6.  At thine inaugural feast I will this day Attend, my duties to commence. Butone thing! - Accidents may happen, hence A line or two in writing grant, Ipray.


1.  To - day we pass'd him, but we did not stop! When last we met him he hadmuch to say Touching his cousins, and to each he sent Full many a greetingand kind compliment. (With an inclination towards Frosch.)Altmayer (aside to Frosch)
2.  Who?
3.  Snake! Serpent vile!
4、  Sir Doctor, in a walk with you There's honour and instruction too; Yet herealone I care not to resort, Because I coarseness hate of every sort. Thisfiddling, shouting, skittling, I detest; I hate the tumult of the vulgar throng; Theyroar as by the evil one possess'd, And call it pleasure, call it song.Peasants (under the linden - tree)
5、  The question trifling seems from one, Who it appears the Word doth rate solow; Who, undeluded by mere outward show, To Being's depths wouldpenetrate alone.




  • 金声 08-03

      Martha (weeping)

  • 比安凯蒂 08-03


  • 彼德·麦克罗尔 08-03


  • 唐雪见 08-03

      No, Lord! I find things there, as ever, in sad plight. Men, in their evil days,move my compassion; Such sorry things to plague is nothing worth.The Lord

  • 埃弗拉 08-02

    {  Of the elements in the finished Faust that are derived from the legend a roughidea may be obtained from the "Doctor Faustus" of Marlowe, printed in thepresent volume. As early as 1674 a life of Faust had contained the incident ofthe philosopher's falling in love with a servant - girl; but the developed story ofGretchen is Goethe's own. The other elements added to the plot can be notedby a comparison with Marlowe.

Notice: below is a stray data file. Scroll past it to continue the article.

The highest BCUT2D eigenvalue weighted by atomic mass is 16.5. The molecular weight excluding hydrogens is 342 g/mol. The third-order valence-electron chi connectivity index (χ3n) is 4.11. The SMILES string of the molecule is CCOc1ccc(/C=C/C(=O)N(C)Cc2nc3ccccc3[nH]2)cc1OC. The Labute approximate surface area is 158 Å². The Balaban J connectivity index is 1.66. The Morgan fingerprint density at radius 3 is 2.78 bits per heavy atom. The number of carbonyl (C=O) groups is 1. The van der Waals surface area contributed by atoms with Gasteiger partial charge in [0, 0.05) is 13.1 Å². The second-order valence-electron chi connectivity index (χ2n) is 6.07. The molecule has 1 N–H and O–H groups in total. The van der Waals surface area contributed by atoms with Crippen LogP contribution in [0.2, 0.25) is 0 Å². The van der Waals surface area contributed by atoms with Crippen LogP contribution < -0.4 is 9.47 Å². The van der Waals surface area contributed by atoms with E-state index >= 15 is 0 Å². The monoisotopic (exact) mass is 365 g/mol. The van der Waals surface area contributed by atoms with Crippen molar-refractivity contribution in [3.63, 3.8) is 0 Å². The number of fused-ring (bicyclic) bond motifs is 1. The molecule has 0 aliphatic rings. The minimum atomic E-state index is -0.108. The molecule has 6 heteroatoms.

• 陈敬梅 08-01


  • 克里斯汀·斯图尔特 08-01


  • 伊莎贝拉 08-01

      And tempests roar in emulation From sea to land, from land to sea, Andraging form, without cessation, A chain of wondrous agency, Full in thethunder's path careering, Flaring the swift destructions play; But, Lord, Thyservants are revering The mild procession of thy day.The Three

  • 格西拉让巴 07-31

       Faust, Mephistopheles. Wagner, a Student.

  • 洪晓红 07-29

    {  The monster to confront, at first, The spell of Four must be rehears'd;Salamander shall kindle, Writhe nymph of the wave, In air sylph shall dwindle,And Kobold shall slave.

  • 马魏 07-29

      But why the charming damsel leave, I pray, Who to you in the dance sosweetly sang?